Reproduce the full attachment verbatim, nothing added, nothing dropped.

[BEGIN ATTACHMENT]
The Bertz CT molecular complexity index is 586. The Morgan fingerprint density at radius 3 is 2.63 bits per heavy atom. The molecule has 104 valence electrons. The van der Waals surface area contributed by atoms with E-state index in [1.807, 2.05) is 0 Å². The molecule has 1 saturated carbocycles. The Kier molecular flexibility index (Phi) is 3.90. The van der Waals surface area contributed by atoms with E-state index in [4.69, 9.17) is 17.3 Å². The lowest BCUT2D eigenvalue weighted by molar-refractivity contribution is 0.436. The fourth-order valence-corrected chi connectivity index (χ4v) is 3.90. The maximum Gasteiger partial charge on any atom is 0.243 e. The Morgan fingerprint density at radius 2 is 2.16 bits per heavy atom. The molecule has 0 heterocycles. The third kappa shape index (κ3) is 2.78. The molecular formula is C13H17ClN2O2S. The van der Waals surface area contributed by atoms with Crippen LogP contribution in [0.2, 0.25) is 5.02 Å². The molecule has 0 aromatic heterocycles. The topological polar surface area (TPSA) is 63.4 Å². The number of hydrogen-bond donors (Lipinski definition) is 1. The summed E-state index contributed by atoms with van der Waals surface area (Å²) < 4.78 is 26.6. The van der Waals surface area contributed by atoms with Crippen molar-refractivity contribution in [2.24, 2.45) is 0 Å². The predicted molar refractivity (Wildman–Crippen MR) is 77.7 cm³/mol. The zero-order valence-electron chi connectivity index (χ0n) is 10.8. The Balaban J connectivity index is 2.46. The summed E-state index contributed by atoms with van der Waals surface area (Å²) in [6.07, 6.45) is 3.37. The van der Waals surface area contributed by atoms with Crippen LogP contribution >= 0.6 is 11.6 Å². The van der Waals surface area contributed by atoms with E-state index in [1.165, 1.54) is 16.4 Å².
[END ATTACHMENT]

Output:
The Bertz CT molecular complexity index is 586. The Morgan fingerprint density at radius 3 is 2.63 bits per heavy atom. The molecule has 104 valence electrons. The van der Waals surface area contributed by atoms with E-state index in [1.807, 2.05) is 0 Å². The molecule has 1 saturated carbocycles. The Kier molecular flexibility index (Phi) is 3.90. The van der Waals surface area contributed by atoms with E-state index in [4.69, 9.17) is 17.3 Å². The lowest BCUT2D eigenvalue weighted by molar-refractivity contribution is 0.436. The fourth-order valence-corrected chi connectivity index (χ4v) is 3.90. The maximum Gasteiger partial charge on any atom is 0.243 e. The Morgan fingerprint density at radius 2 is 2.16 bits per heavy atom. The molecule has 0 heterocycles. The third kappa shape index (κ3) is 2.78. The molecular formula is C13H17ClN2O2S. The van der Waals surface area contributed by atoms with Crippen LogP contribution in [0.2, 0.25) is 5.02 Å². The molecule has 0 aromatic heterocycles. The topological polar surface area (TPSA) is 63.4 Å². The number of hydrogen-bond donors (Lipinski definition) is 1. The summed E-state index contributed by atoms with van der Waals surface area (Å²) < 4.78 is 26.6. The van der Waals surface area contributed by atoms with Crippen molar-refractivity contribution in [2.24, 2.45) is 0 Å². The predicted molar refractivity (Wildman–Crippen MR) is 77.7 cm³/mol. The zero-order valence-electron chi connectivity index (χ0n) is 10.8. The Balaban J connectivity index is 2.46. The summed E-state index contributed by atoms with van der Waals surface area (Å²) in [6.07, 6.45) is 3.37. The van der Waals surface area contributed by atoms with Crippen LogP contribution >= 0.6 is 11.6 Å². The van der Waals surface area contributed by atoms with E-state index in [1.165, 1.54) is 16.4 Å².